Top Universities Strive to Restore Pre-Recession Policies While Maintaining Affordability

As private universities try “to find the magic balance between tuition and financial aid,” parents of prospective and current students continue to struggle with college affordability, reports a recent Chronicle article, “As Tough Times Persist, Colleges Must Live With Last year’s Decisions.”

To encourage parents to remain positive (and paying), private universities last year worked to keep tuition increases low and to increase financial aid opportunities. This year, however, those changes appear harder to maintain; universities depend on their tuition increases year-to-year and can’t forego the increases two years in a row. Many universities plan on returning to pre-recession tuition and financial aid increases this coming year, states The Chronicle article.

In the world of the Ivies: Top universities like Yale, Brown, and Dartmouth are further attempting to cut costs and promote affordability by continuing to make budget cutbacks, says a Daily Pennsylvanian article from last week. The article, “No new plans for University budget cuts,” does state, however, that the University of Pennsylvania has not yet announced cutback plans. Penn is less endowment-dependent than the other Ivies—only 9% of its operating budget is endowment-financed—and so lost less proportionately in the last fiscal year.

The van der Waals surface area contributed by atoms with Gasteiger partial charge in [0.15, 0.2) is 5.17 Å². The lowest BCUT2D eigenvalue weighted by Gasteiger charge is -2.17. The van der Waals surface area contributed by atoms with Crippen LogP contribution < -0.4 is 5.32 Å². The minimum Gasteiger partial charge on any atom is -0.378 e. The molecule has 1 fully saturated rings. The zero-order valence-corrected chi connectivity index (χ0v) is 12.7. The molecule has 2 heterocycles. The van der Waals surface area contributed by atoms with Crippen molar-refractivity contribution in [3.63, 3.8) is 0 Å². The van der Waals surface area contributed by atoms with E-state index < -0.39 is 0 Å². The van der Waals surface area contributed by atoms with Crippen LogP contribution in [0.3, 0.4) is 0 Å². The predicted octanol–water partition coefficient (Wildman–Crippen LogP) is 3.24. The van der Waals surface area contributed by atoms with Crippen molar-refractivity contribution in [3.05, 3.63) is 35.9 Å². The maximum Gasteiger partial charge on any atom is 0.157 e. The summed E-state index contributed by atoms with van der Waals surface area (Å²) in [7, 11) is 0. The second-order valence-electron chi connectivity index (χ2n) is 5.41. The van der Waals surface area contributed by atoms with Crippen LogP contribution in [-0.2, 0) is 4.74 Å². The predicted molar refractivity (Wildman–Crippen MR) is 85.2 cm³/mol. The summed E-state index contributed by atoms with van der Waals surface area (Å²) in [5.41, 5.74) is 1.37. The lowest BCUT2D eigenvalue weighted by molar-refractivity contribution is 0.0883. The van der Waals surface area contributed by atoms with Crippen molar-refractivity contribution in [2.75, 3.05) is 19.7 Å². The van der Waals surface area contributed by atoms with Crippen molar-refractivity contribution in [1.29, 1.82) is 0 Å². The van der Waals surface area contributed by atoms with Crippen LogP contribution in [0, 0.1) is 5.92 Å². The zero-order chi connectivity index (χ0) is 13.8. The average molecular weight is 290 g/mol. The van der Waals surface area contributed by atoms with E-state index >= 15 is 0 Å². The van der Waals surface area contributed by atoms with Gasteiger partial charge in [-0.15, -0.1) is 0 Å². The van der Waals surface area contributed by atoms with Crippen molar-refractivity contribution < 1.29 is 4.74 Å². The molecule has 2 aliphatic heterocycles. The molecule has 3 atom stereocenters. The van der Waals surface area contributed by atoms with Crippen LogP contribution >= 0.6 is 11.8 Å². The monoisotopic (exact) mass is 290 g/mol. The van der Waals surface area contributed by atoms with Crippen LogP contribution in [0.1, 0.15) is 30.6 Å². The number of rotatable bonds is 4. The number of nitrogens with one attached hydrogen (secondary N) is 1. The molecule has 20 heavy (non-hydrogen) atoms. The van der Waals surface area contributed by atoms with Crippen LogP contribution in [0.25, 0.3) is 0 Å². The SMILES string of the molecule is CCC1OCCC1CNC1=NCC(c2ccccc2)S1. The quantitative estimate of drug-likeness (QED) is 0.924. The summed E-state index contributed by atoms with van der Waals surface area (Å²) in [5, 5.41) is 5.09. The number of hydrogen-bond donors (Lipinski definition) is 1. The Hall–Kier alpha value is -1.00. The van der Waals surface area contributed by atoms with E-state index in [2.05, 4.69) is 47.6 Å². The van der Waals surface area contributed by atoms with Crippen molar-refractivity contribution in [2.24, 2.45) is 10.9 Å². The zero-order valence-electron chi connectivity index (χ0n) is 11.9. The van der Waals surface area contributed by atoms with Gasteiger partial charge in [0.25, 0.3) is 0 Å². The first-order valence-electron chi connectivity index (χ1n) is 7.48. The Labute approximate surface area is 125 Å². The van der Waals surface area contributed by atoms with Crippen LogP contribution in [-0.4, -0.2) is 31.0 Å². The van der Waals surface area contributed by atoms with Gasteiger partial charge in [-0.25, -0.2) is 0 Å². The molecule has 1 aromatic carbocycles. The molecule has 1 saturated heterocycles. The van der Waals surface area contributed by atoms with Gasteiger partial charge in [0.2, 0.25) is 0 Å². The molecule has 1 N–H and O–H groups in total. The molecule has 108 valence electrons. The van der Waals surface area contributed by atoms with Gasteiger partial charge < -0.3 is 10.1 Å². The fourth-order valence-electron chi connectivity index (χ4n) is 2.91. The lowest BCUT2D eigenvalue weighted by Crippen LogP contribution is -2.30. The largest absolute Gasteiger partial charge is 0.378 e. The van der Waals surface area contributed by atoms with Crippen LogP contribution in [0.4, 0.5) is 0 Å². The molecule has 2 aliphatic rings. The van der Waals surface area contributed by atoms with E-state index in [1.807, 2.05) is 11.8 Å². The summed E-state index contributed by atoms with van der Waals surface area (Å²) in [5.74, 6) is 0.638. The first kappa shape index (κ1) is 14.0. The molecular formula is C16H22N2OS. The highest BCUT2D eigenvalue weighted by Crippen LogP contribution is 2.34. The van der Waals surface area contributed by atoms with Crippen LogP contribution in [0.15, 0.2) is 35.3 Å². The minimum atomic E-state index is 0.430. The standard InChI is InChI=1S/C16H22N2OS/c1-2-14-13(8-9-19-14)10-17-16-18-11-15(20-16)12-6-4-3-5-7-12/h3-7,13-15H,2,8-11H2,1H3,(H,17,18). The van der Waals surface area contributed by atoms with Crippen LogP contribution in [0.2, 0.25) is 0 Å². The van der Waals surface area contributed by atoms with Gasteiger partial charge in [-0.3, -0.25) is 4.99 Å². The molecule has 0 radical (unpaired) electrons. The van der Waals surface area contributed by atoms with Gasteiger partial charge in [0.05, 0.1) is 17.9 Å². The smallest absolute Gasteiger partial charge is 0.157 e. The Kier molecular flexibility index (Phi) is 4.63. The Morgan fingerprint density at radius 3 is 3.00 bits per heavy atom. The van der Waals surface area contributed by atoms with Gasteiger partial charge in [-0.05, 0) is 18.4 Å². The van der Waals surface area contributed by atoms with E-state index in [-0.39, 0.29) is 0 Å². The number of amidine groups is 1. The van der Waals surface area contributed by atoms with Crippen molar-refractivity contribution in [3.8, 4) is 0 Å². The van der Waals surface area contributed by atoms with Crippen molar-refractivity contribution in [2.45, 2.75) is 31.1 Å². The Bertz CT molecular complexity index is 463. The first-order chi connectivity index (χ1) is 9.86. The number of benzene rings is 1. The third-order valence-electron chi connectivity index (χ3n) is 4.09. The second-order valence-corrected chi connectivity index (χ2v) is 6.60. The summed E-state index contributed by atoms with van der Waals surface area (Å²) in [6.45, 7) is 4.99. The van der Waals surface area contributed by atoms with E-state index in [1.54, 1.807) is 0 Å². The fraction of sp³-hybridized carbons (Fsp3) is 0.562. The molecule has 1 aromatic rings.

Of course all schools are looking for new sources of revenue and are making financial changes to reflect the current economic climate, including:

  • Only 2% of Yale’s staff will receive salary increases.
  • The number of admitted grad students at Yale will be reduced 10-15%.
  • Brown will reduce its staff members, as part of a $30 million budget cut plan.